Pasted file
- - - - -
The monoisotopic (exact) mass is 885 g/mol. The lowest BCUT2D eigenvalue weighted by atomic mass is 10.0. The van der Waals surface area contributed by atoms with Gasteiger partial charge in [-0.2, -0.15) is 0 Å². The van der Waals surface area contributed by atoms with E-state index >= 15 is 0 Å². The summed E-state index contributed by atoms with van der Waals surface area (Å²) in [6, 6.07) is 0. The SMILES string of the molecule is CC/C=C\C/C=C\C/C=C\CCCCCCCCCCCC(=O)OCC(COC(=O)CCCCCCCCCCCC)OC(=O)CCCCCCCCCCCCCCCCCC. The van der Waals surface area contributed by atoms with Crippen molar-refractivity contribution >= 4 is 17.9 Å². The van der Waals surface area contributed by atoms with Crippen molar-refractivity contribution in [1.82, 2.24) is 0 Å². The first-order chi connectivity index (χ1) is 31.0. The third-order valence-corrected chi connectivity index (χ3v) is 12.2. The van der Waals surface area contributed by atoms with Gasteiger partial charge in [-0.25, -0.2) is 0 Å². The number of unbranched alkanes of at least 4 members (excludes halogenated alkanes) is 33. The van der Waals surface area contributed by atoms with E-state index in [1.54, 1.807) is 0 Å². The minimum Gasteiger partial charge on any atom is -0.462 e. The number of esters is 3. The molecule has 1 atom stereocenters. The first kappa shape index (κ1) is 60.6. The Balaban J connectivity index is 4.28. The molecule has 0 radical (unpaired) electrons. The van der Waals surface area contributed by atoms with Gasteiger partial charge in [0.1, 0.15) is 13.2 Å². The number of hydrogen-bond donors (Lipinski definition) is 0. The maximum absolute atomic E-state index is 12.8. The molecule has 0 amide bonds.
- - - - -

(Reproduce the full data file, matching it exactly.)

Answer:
The monoisotopic (exact) mass is 885 g/mol. The lowest BCUT2D eigenvalue weighted by atomic mass is 10.0. The van der Waals surface area contributed by atoms with Gasteiger partial charge in [-0.2, -0.15) is 0 Å². The van der Waals surface area contributed by atoms with E-state index >= 15 is 0 Å². The summed E-state index contributed by atoms with van der Waals surface area (Å²) in [6, 6.07) is 0. The SMILES string of the molecule is CC/C=C\C/C=C\C/C=C\CCCCCCCCCCCC(=O)OCC(COC(=O)CCCCCCCCCCCC)OC(=O)CCCCCCCCCCCCCCCCCC. The van der Waals surface area contributed by atoms with Crippen molar-refractivity contribution >= 4 is 17.9 Å². The van der Waals surface area contributed by atoms with Crippen molar-refractivity contribution in [1.82, 2.24) is 0 Å². The first-order chi connectivity index (χ1) is 31.0. The third-order valence-corrected chi connectivity index (χ3v) is 12.2. The van der Waals surface area contributed by atoms with Gasteiger partial charge in [-0.25, -0.2) is 0 Å². The number of unbranched alkanes of at least 4 members (excludes halogenated alkanes) is 33. The van der Waals surface area contributed by atoms with E-state index in [1.54, 1.807) is 0 Å². The minimum Gasteiger partial charge on any atom is -0.462 e. The number of esters is 3. The molecule has 1 atom stereocenters. The first kappa shape index (κ1) is 60.6. The Balaban J connectivity index is 4.28. The molecule has 0 radical (unpaired) electrons. The van der Waals surface area contributed by atoms with Gasteiger partial charge in [0.1, 0.15) is 13.2 Å². The number of hydrogen-bond donors (Lipinski definition) is 0. The maximum absolute atomic E-state index is 12.8. The molecule has 0 amide bonds.